7th Circuit reverses where shooting was not relevant conduct in escape. (350) Defendant was arrested after he ran from a crack house with a handgun. He was taken to a police station, where he escaped. A week later, while still on the lam, he was involved in a shooting and was arrested later that day hiding under a bed where officers found nine zip-lock bags of crack cocaine. He pled guilty to being a drug user in possession of a firearm and escape, in return for dismissal of the shooting and crack cocaine charges arising out of the later incidents. At sentencing, the judge found that the later incidents were “relevant conduct” for the escape and the original firearms charge and used the cross-reference in § 2K2.1(a) to sentence defendant under the attempted murder guideline § 2A2.1. On appeal, the Seventh Circuit reversed, holding that the shooting was not relevant conduct for the escape and in any event, the guideline for escape does not include a cross-reference which would allow sentencing on the basis of attempted murder. There was “no principled way to bridge the gap between the firearms charge and the shooting.” The shooting was not part of an attempt to escape detection, nor was defendant trying to silence someone who was planning to inform the authorities of his whereabouts. In fact, as defendant pointed out, the shooting simply called attention to defendant, and he was quickly apprehended after he pulled the trigger. U.S. v. Taylor, 272 F.3d 980 (7th Cir. 2001).
7th Circuit holds that prison camp is not similar to community corrections center. (350) Defendant walked away from a federal prison camp in sub-zero temperatures without any apparent idea as to how to obtain shelter. He was quickly recaptured in a wooded area not far from the prison. Defendant requested a § 2P1.1(b)(3) reduction for an escape from a non-secure community corrections center, community treatment center or halfway house or “similar” facility. The Seventh Circuit refused, holding that a federal prison camp is not similar to a community corrections center, community treatment center or halfway house. U.S. v. Stalbaum, 63 F.3d 537 (7th Cir. 1995).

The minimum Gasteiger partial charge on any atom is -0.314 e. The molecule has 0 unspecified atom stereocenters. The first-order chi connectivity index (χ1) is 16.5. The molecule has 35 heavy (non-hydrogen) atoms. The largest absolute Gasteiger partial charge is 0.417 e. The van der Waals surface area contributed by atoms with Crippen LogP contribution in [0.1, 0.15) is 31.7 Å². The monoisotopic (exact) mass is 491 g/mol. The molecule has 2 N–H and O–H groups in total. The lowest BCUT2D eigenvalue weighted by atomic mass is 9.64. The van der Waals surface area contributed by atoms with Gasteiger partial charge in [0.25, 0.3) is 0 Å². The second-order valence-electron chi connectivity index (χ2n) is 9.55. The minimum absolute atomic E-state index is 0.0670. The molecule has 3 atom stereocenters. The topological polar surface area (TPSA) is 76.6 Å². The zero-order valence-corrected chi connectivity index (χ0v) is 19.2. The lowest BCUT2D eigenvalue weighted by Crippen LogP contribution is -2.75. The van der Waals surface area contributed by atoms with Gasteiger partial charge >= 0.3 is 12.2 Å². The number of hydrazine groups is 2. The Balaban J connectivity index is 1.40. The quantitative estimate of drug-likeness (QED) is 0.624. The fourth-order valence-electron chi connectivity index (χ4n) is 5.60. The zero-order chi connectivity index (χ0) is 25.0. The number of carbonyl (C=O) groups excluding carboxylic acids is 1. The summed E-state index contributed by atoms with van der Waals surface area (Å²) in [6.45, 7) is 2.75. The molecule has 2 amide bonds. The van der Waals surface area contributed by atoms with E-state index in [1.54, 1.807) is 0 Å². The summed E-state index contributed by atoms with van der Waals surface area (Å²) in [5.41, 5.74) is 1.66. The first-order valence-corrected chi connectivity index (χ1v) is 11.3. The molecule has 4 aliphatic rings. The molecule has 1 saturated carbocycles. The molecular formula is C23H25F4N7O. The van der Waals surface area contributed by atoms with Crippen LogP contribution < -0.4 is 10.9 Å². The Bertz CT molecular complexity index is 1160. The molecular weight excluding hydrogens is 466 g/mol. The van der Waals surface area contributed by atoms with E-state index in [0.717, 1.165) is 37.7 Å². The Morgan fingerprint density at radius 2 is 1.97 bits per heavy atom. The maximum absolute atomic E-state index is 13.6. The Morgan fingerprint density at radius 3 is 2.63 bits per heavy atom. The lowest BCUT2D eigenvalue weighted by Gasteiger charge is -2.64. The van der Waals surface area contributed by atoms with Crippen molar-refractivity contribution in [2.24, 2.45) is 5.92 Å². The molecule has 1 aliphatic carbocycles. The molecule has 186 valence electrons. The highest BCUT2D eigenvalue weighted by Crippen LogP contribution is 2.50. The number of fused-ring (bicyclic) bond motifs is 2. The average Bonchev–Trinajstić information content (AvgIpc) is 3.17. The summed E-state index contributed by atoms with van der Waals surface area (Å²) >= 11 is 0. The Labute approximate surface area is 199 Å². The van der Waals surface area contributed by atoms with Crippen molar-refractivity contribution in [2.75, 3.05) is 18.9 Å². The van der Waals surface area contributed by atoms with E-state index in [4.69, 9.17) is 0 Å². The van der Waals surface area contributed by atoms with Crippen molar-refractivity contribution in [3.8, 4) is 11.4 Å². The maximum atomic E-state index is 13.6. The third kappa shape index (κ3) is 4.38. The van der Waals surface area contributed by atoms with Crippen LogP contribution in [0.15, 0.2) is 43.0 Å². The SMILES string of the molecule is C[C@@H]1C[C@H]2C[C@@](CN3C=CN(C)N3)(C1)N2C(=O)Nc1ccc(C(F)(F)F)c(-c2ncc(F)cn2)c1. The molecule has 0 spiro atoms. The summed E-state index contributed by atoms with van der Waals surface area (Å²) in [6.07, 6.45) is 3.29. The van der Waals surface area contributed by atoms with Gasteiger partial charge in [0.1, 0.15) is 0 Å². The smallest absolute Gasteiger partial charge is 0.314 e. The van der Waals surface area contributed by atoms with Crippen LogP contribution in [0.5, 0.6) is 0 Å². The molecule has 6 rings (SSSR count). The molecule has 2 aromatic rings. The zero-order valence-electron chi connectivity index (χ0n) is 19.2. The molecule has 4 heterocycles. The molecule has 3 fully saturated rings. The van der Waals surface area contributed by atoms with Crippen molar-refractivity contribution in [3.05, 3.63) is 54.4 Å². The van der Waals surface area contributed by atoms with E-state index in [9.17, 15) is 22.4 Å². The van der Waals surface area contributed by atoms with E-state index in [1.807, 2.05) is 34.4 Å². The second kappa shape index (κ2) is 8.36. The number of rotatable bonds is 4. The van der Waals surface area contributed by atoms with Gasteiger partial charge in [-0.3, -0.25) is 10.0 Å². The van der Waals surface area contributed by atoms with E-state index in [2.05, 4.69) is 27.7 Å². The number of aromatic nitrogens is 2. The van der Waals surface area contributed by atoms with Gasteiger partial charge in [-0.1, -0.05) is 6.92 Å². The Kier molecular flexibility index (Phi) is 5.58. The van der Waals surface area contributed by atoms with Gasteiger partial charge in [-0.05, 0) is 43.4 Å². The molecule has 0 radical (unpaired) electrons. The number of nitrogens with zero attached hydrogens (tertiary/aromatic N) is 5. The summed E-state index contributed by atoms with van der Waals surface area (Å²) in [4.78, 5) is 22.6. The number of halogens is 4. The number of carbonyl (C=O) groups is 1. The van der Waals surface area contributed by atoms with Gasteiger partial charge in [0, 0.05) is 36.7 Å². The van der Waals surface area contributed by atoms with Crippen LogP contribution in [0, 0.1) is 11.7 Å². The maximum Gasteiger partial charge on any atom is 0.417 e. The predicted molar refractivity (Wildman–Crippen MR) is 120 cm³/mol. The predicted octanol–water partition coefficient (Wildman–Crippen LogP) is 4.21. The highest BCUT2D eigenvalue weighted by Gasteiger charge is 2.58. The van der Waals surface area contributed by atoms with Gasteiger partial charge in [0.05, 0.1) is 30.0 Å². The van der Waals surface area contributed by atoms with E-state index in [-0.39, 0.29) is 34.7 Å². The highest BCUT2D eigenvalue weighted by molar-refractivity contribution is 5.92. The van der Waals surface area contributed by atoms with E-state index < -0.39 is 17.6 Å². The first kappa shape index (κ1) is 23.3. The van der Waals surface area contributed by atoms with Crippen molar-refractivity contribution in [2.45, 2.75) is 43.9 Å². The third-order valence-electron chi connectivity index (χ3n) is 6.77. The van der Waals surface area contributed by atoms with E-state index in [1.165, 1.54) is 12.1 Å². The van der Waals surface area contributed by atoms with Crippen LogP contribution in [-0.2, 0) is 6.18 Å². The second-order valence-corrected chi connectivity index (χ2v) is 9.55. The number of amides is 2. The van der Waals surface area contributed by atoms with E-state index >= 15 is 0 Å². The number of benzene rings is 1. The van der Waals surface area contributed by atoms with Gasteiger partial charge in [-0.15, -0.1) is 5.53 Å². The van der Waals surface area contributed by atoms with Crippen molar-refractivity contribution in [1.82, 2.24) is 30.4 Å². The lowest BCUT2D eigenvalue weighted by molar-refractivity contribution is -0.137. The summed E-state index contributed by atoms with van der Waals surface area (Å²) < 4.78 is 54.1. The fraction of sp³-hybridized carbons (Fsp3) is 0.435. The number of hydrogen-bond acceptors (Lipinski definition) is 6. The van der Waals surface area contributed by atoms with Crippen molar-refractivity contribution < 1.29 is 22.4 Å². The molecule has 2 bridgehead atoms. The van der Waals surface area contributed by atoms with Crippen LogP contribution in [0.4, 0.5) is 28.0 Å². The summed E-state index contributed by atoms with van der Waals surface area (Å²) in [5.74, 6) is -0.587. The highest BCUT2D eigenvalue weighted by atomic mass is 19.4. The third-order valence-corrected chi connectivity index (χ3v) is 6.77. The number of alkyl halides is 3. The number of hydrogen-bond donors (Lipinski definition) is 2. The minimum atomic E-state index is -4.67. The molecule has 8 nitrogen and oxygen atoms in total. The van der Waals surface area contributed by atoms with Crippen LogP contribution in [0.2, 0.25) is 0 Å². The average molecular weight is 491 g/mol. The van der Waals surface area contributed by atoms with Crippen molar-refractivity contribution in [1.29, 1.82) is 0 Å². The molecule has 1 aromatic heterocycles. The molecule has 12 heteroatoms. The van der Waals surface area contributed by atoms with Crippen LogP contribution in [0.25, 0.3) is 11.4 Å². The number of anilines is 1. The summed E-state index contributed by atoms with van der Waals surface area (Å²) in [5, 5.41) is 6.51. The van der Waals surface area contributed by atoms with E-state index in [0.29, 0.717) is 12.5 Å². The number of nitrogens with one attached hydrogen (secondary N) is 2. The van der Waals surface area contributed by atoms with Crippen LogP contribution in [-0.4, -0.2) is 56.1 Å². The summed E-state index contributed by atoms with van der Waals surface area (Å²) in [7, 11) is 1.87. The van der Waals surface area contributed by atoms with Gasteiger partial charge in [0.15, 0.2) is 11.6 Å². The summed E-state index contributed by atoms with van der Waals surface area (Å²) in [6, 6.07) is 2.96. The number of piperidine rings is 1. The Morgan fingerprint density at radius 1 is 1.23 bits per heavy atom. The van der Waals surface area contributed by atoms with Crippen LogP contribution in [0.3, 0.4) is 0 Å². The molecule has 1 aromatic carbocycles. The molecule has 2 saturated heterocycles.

7th Circuit upholds enhancement for kidnapping to facilitate escape, even though the escape was already considered in criminal history. (350) Defendant argued that enhancing his sentences for kidnapping to facilitate an escape under § 2A4.1(5)(A) would result in a double penalty for his escape because the fact that he was an escaped prisoner was considered in determining his criminal history category. The 7th Circuit rejected the argument, ruling that the “escape” factor utilized to determine the criminal history category under § 4A1.1(e) applies to any and all crimes committed during an escape, while the adjustment for kidnapping to facilitate an escape applies only in the very limited circumstance where a kidnapping is part of a course of conduct that actually contributes to the success of the escape itself. Thus the court upheld a four level enhancement for each kidnapping count. U.S. v. White, 903 F.2d 457 (7th Cir. 1990).